Militants, swept from battleground, return when troops leave, U.S. says
By Tom Lasseter
AR-RAMADI, Iraq — Iraq’s insurgency has concentrated much of its fight against U.S. and Iraqi forces in towns along the murky waters of the Euphrates River, beginning with Al-Qaim on the Syrian border and running through towns such as Al-Hadithah, Al-Haqlaniyah, Hit, Ar-Ramadi and Al-Fallujah. They’re all in Al-Anbar province, the heartland of Iraq’s Sunni Muslim minority, which dominated the government under Saddam Hussein.
In the cities where U.S. forces have set up bases — such as Ar-Ramadi and Al-Fallujah — the fighting has destroyed much of the infrastructure but failed to completely secure the areas. In smaller towns, American forces launch repeated raids to clear the streets of insurgents, only to see them return as soon as the Marines and soldiers are gone.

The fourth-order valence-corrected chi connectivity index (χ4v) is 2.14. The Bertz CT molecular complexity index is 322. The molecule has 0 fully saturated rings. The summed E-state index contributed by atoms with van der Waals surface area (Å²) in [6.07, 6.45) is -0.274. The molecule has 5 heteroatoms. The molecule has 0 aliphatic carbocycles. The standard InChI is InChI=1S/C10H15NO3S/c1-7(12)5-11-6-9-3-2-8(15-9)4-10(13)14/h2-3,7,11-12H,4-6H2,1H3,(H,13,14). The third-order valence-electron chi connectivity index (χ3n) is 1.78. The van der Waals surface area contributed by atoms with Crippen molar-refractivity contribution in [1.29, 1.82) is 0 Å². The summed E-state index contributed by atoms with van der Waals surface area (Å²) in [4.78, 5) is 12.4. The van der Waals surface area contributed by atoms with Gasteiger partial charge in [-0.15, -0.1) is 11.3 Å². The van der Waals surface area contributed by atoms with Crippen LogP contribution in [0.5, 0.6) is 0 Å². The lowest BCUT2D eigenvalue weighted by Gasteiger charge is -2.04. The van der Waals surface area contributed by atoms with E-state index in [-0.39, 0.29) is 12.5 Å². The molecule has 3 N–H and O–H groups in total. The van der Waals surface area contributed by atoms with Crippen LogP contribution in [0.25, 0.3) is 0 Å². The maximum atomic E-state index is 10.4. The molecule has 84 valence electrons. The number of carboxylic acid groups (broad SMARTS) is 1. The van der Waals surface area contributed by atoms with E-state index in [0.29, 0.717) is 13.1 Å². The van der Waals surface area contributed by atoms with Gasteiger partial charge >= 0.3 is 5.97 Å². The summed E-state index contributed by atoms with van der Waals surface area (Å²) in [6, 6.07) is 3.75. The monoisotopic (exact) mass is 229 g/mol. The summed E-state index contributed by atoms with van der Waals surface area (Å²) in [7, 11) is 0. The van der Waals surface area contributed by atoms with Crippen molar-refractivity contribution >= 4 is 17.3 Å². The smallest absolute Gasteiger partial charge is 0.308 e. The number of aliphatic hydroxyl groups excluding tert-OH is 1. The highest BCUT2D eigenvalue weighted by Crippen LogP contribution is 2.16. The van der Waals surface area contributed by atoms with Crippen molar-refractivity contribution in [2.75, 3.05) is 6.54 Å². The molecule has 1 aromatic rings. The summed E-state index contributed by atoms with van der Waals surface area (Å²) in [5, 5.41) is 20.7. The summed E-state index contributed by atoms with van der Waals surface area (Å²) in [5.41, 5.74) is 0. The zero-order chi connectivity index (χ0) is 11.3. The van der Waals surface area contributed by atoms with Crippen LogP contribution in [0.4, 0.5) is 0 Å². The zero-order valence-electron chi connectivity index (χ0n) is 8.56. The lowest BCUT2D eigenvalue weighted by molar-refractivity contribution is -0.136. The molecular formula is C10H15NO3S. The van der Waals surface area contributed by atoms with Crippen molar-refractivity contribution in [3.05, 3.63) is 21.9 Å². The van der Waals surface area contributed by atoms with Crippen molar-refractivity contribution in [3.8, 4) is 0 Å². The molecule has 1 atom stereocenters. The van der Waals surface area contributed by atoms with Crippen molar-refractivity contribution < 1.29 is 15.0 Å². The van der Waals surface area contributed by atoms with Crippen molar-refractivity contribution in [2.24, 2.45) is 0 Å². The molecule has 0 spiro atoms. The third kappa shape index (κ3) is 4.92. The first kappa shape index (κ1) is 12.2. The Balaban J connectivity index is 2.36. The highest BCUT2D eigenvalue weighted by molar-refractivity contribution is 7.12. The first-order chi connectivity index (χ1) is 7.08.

Three weeks of reporting alongside American troops in Al-Anbar’s main centers of guerrilla resistance found that U.S. forces are failing to make headway, and some commanders fear that much of the military effort is wasted.